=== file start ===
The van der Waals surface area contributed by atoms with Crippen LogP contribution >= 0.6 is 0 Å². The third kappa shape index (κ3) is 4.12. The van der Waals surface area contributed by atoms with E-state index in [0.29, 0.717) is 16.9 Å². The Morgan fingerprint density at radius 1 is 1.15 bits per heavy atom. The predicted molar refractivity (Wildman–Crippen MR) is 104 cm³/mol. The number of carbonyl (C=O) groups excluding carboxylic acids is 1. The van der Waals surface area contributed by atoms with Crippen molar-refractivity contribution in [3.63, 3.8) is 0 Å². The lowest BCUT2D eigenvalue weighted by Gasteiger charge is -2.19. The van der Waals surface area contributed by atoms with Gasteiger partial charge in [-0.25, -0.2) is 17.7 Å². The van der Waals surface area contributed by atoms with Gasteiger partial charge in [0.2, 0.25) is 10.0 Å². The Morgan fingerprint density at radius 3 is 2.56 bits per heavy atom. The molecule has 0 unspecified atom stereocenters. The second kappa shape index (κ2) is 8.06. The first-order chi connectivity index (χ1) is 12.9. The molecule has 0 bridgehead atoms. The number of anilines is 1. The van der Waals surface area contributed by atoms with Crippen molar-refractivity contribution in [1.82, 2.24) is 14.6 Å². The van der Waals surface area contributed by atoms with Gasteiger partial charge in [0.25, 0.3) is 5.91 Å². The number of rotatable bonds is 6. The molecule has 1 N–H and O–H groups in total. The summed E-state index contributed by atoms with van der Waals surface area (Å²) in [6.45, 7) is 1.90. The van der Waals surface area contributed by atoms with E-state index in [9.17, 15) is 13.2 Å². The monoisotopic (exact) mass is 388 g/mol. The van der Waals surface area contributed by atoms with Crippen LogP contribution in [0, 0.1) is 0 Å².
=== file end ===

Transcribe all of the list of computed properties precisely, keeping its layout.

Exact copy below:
The van der Waals surface area contributed by atoms with Crippen LogP contribution >= 0.6 is 0 Å². The third kappa shape index (κ3) is 4.12. The van der Waals surface area contributed by atoms with E-state index in [0.29, 0.717) is 16.9 Å². The Morgan fingerprint density at radius 1 is 1.15 bits per heavy atom. The predicted molar refractivity (Wildman–Crippen MR) is 104 cm³/mol. The number of carbonyl (C=O) groups excluding carboxylic acids is 1. The van der Waals surface area contributed by atoms with Crippen molar-refractivity contribution in [3.63, 3.8) is 0 Å². The lowest BCUT2D eigenvalue weighted by Gasteiger charge is -2.19. The van der Waals surface area contributed by atoms with Gasteiger partial charge in [-0.25, -0.2) is 17.7 Å². The van der Waals surface area contributed by atoms with Gasteiger partial charge in [0.2, 0.25) is 10.0 Å². The Morgan fingerprint density at radius 3 is 2.56 bits per heavy atom. The molecule has 0 unspecified atom stereocenters. The second kappa shape index (κ2) is 8.06. The first-order chi connectivity index (χ1) is 12.9. The molecule has 0 bridgehead atoms. The number of anilines is 1. The van der Waals surface area contributed by atoms with Crippen molar-refractivity contribution in [1.82, 2.24) is 14.6 Å². The van der Waals surface area contributed by atoms with Gasteiger partial charge in [0.25, 0.3) is 5.91 Å². The number of rotatable bonds is 6. The molecule has 1 N–H and O–H groups in total. The summed E-state index contributed by atoms with van der Waals surface area (Å²) in [6.45, 7) is 1.90. The van der Waals surface area contributed by atoms with E-state index in [9.17, 15) is 13.2 Å². The monoisotopic (exact) mass is 388 g/mol. The van der Waals surface area contributed by atoms with Crippen LogP contribution in [0, 0.1) is 0 Å².